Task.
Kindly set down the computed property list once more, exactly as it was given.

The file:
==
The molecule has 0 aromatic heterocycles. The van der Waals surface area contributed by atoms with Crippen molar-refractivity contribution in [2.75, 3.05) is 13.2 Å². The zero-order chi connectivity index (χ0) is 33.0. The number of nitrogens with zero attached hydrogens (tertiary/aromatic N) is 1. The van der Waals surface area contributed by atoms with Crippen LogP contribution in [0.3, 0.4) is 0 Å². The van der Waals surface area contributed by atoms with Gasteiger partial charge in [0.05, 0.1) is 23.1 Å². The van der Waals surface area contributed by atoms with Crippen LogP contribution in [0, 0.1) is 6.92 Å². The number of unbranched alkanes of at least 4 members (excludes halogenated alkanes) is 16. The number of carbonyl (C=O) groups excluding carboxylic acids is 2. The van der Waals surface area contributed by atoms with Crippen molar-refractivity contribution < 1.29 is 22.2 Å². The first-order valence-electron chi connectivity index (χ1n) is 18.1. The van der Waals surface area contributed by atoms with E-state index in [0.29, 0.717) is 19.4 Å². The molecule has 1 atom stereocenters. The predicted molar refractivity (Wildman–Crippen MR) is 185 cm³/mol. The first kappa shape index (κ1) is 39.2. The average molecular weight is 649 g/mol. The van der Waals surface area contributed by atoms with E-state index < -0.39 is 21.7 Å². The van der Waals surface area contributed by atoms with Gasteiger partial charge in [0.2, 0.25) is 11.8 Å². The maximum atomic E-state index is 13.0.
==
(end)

The molecule has 0 aromatic heterocycles. The van der Waals surface area contributed by atoms with Crippen molar-refractivity contribution in [2.75, 3.05) is 13.2 Å². The zero-order chi connectivity index (χ0) is 33.0. The number of nitrogens with zero attached hydrogens (tertiary/aromatic N) is 1. The van der Waals surface area contributed by atoms with Crippen LogP contribution in [0.3, 0.4) is 0 Å². The van der Waals surface area contributed by atoms with Gasteiger partial charge in [0.05, 0.1) is 23.1 Å². The van der Waals surface area contributed by atoms with Crippen LogP contribution in [0, 0.1) is 6.92 Å². The number of unbranched alkanes of at least 4 members (excludes halogenated alkanes) is 16. The number of carbonyl (C=O) groups excluding carboxylic acids is 2. The van der Waals surface area contributed by atoms with Crippen molar-refractivity contribution < 1.29 is 22.2 Å². The first-order valence-electron chi connectivity index (χ1n) is 18.1. The van der Waals surface area contributed by atoms with E-state index in [0.29, 0.717) is 19.4 Å². The molecule has 1 atom stereocenters. The predicted molar refractivity (Wildman–Crippen MR) is 185 cm³/mol. The first kappa shape index (κ1) is 39.2. The average molecular weight is 649 g/mol. The van der Waals surface area contributed by atoms with E-state index < -0.39 is 21.7 Å². The van der Waals surface area contributed by atoms with Gasteiger partial charge in [0.2, 0.25) is 11.8 Å². The maximum atomic E-state index is 13.0.